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Understanding Alzheimer's: How to Support Your Loved One and Yourself as a Caregiver

We know how important it is to focus on mental health. We also know that having a supportive community of people who understand you is crucial.


In my last post, this post, and a future post I will be offering supportive words of wisdom and provide tips for caregivers to care for and maintain their own health. This includes stress management techniques and tips on coping with overwhelming emotions.

a caregiver supporting a loved one

The stages of Alzheimer's range from mild to severe and progressively worsen over time. As a caregiver, it's essential to learn ways to communicate with loved ones AND take care of yourself as cognitive decline develops further.




Focus On Strengths As a Caregiver


As a caregiver, you may need to take the initiative to determine how you may be able to help. Consider what your loved one’s strengths are and pick up the slack where they are lacking.


Some tasks you can perform while your loved one with Alzheimer’s is still independent include:


- Keeping appointments

- Remembering words or names

- Recalling familiar places or people

- Managing money

- Keeping track of medications

- Planning or organizing

- Transportation

a son supporting his loved one

"Being deeply loved by someone gives you strength while loving someone deeply gives you courage." ― Lao Tzu


How has becoming a caregiver made you a more courageous person?


Emotions You May Experience


Providing support to a person living with Alzheimer’s disease can be an emotional process. Emotions ranging from fear to hope can be overwhelming.

The Alzheimer’s Association has identified emotions you may experience as a care partner:


Denial

The diagnosis may seem unbelievable or difficult to accept. Short-term denial can be a healthy coping mechanism that provides time to adjust, but staying in denial too long can prevent you and the person with the disease from making important decisions about the future. It also can delay his or her ability to live a quality life. If you are experiencing denial about the diagnosis, your ability to help the person with dementia will be hampered until you can come to terms with the diagnosis yourself.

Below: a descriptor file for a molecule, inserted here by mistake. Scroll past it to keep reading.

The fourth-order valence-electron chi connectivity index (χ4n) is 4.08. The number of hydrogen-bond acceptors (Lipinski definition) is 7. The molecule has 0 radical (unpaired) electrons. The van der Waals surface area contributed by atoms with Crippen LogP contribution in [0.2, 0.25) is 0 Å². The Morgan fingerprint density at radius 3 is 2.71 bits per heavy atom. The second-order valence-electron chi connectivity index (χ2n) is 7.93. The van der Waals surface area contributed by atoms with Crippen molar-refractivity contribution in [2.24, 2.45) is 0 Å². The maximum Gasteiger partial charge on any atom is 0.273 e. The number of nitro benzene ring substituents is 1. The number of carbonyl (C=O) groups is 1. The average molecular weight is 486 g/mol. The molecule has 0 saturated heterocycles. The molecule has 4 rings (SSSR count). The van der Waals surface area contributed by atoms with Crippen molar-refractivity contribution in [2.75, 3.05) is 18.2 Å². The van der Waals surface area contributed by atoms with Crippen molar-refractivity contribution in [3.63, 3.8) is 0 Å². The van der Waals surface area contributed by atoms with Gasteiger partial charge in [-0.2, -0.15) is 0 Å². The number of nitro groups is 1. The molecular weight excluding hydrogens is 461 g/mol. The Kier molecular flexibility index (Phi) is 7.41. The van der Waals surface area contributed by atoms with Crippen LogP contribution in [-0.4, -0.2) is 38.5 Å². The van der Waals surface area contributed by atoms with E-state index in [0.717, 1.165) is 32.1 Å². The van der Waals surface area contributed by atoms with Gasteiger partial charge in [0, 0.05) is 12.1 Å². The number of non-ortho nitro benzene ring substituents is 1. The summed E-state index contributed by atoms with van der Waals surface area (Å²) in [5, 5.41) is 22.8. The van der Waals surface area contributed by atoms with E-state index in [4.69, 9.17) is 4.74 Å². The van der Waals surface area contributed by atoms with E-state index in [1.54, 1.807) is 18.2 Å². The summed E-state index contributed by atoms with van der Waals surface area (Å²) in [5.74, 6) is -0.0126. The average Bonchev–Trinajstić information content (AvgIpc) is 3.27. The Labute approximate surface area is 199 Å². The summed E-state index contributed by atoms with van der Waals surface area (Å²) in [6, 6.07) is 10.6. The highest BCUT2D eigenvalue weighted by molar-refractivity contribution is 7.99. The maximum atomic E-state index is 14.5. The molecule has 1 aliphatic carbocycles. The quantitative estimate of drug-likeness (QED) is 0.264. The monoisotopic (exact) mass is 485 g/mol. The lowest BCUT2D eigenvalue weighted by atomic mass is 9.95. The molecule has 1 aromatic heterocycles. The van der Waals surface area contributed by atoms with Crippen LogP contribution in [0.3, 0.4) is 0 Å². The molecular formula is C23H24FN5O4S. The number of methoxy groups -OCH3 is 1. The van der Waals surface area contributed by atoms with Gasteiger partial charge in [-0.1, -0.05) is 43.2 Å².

a son supporting his loved one with cooking

Fear

Fears about the progression of the disease and the challenges in providing future care can be overwhelming and can prevent you from focusing on the present.


Stress/Anxiety

Uncertainty about what to expect as the disease progresses and how to support the person with the diagnosis can lead to increased stress.


Anger/Frustration

Anger towards the diagnosis is a common response to feeling a loss of control over the future. You may resent how your role as a care partner will impact your life.


Grief/Depression

Sadness or loss over your relationship may also lead to feelings of hopelessness. Learn more about the symptoms of depression.


“To care for those who once cared for us is one of the highest honors.” - Tia Walker


While it’s important to stay in the present, it’s also okay to miss certain aspects of how things used to be.


Communication Strategies


It’s essential to have effective communication when caring for a loved one with Alzheimer’s. Here is a resource to help: https://bit.ly/394NuqQ

a woman supporting her loved one

"And it is still true, no matter how old you are, when you go out into the world, it is best to hold hands and stick together." -Robert Fulghum








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